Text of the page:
Letter to dvm360: Framing the debate surrounding veterinary accreditation
Lawyer Mark Cushing’s most recent column repeats his unfounded accusations that those critical of the current veterinary accreditation process are elitists who provide no evidence for our position. The fact that we chose to organize on Facebook, the largest, most open communication platform the world has ever known, ought to be proof enough against elitism.
Further, we provided significant “concrete facts or examples of these failings” (AVMA’s inconsistency and lack of transparency) in our post Accreditation Is Broken. This column was available to the executive director of Mr. Cushing’s lobbying firm, Animal Policy Group, well before he published his post. Unlike the legal profession, in the medical profession there is never valid reason to refuse to consider evidence, and one’s failure to consider the evidence doesn’t meant it wasn’t provided.
We believe that what really scares Mr. Cushing and his clients is that we want to reform the existing veterinary medical accreditation system—which is at risk of no longer being federally sanctioned due to an inherent conflict of interest in its structure. Similar structural flaws concerned state attorneys general about the North American Veterinary Licensing Examination in the ’80s. A professional association should not be involved in a national licensing exam. As a result, the AVMA gradually separated the National Board of Veterinary Medical Examiners into a separate agency. This was legally and operationally the proper thing to do. Likewise, a professional association should not be providing accreditation that leads to eligibility for licensure.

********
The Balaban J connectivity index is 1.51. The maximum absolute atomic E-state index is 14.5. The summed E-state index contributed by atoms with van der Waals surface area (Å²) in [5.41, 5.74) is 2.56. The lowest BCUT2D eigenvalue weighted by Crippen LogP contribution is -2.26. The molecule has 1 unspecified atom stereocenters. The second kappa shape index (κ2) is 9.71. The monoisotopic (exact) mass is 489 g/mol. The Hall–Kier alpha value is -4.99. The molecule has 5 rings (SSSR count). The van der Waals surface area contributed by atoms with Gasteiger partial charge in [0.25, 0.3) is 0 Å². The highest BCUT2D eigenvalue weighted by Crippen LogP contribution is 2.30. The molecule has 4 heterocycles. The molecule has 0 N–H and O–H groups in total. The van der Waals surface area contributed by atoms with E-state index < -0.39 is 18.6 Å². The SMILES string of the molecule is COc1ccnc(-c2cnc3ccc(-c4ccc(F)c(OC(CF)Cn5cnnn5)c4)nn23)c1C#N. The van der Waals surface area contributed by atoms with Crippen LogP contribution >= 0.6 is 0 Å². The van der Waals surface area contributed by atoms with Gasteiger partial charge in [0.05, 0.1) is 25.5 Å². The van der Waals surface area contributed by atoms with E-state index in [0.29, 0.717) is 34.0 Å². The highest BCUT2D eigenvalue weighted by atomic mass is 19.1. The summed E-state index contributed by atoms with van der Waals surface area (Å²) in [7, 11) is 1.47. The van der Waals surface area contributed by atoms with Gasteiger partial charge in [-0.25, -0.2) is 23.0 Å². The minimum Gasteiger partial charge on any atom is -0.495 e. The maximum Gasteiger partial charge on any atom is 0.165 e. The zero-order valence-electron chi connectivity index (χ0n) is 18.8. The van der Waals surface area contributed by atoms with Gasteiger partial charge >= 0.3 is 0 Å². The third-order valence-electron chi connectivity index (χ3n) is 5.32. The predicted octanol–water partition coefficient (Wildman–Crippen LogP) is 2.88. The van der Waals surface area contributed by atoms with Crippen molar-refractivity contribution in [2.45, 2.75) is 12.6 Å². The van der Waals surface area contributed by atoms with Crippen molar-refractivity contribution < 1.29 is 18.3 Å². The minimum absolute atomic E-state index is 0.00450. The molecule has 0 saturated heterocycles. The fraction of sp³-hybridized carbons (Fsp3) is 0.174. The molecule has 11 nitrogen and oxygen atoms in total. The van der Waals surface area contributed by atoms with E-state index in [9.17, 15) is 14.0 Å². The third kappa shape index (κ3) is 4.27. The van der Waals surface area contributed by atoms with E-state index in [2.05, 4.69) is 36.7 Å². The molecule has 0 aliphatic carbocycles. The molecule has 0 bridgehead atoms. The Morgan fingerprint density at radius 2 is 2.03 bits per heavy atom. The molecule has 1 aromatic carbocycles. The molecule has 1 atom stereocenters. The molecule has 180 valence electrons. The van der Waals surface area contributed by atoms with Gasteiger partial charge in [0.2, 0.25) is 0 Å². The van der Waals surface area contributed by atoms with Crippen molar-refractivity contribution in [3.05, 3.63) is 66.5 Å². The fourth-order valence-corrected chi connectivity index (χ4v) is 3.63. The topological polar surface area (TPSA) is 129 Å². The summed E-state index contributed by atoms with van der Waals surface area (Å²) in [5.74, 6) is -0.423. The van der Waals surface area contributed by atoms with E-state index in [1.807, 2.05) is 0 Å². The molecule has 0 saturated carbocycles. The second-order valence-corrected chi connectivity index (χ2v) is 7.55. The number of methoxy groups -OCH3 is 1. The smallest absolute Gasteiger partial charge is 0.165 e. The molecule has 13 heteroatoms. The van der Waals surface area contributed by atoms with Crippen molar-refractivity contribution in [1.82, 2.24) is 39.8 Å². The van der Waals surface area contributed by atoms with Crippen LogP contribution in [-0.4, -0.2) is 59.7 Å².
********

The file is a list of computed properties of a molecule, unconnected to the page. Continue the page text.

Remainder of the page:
The AVMA has another opportunity to do the legally and operationally proper thing. If it cannot work with other stakeholders to accomplish this, the change will be forced upon it. The U.S. Department of Education may do so by dropping the Council on Education as a federally recognized accreditor based on the ample evidence provided in third-party comments and oral testimony. The state attorneys general may become involved again by recommending that their respective jurisdictions rescind inappropriate delegation of authority to an inherently compromised accrediting agency.
We thank Mr. Cushing for giving us opportunity to inform our colleagues of the facts at hand, and we invite him and anyone else who’s interested to join the conversation at Under the Microscope.
Under the Microscope Volunteers: